Heart disease caused by plaque buildup in artery walls
Heart disease, often referred to as coronary artery disease (CAD) or coronary heart disease (CHD), involves buildup of plaque, a wax-like substance, in the walls of the arteries. The arteries are blood vessels that help pump oxygen-rich blood away from the heart and throughout the body. When plaque builds up, it causes “narrowing” of the arteries, making it difficult for blood to flow freely. Plaque can also cause “hardening” of the arteries, which refers to hardened plaque along the arterial walls. Hardened plaque can break off and also cause blockage of blood flow. If plaque ruptures, the ruptured area can form a blood clot, which can potentially break loose and cause a blockage. If any of these things happen, it can lead to heart attack, heart failure, or arrhythmia. If a blood vessel to the brain is blocked, it can cause stroke.
Plaque buildup and thickening or hardening of the arteries takes many years to develop. People most at risk are people with high LDL (“bad”) cholesterol and low HDL (“good”) cholesterol as well as people with high blood pressure and diabetes. Women who had high-risk pregnancies or who are postmenopausal are also at greater risk for heart disease.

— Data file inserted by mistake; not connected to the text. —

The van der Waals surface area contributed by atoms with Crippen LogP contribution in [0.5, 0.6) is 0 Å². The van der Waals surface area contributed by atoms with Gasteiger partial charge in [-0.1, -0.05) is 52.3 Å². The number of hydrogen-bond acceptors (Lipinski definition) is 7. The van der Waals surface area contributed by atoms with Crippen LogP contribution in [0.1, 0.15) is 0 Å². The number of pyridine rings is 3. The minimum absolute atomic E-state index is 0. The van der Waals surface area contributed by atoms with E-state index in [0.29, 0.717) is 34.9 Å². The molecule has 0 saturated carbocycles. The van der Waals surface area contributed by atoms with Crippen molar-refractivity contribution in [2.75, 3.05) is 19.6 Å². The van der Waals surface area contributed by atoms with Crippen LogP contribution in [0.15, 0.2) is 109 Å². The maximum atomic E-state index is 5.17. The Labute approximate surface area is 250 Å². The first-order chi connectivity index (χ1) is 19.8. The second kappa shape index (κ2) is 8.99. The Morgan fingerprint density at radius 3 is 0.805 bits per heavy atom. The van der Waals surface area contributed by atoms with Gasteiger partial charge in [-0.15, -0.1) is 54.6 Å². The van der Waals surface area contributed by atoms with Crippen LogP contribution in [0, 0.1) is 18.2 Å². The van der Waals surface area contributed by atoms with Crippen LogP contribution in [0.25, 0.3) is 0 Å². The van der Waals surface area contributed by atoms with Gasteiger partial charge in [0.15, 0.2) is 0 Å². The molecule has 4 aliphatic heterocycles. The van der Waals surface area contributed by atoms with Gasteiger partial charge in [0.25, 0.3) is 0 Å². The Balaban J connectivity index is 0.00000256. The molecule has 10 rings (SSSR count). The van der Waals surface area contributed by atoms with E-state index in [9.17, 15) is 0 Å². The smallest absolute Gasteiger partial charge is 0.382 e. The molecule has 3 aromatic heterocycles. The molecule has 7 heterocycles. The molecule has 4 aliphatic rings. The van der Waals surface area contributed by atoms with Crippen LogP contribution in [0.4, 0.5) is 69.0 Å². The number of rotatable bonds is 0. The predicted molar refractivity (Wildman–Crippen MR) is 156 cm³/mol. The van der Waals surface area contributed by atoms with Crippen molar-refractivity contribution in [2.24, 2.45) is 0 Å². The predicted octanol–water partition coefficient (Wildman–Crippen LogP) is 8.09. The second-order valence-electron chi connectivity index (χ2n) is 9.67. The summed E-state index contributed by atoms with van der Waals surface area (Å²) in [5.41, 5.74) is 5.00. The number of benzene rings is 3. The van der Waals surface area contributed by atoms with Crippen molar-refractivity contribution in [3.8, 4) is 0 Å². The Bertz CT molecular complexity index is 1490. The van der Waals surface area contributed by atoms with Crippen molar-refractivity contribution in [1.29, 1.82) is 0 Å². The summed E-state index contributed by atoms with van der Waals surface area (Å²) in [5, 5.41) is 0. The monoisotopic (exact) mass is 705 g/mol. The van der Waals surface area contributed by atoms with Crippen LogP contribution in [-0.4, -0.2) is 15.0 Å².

What are the symptoms of heart disease?
As the condition worsens, you may experience symptoms of angina or chest pain, such as:
- Aching in the chest
- Burning sensation in the chest
- A heavy feeling in the chest
- Squeezing in the chest
Some people feel sensations in other parts of the body like the shoulder, neck or back. Women often have unique symptoms of nausea, fatigue, or shortness of breath.
How is heart disease diagnosed?
If you’re having symptoms that concern you or you may be at higher risk for heart disease, be sure to talk with your doctor. Your doctor will review your medical history and perform a physical exam, and may order additional testing, such as:
- Cardiac catheterization
- Cardiac CT angiogram
- Cardiac stress test
- Electrocardiogram (ECG/EKG)
If you are diagnosed with heart disease, your doctor will discuss treatment options for you. Treatment is commonly a combination of diet and lifestyle changes along with medications, and in some cases, surgery.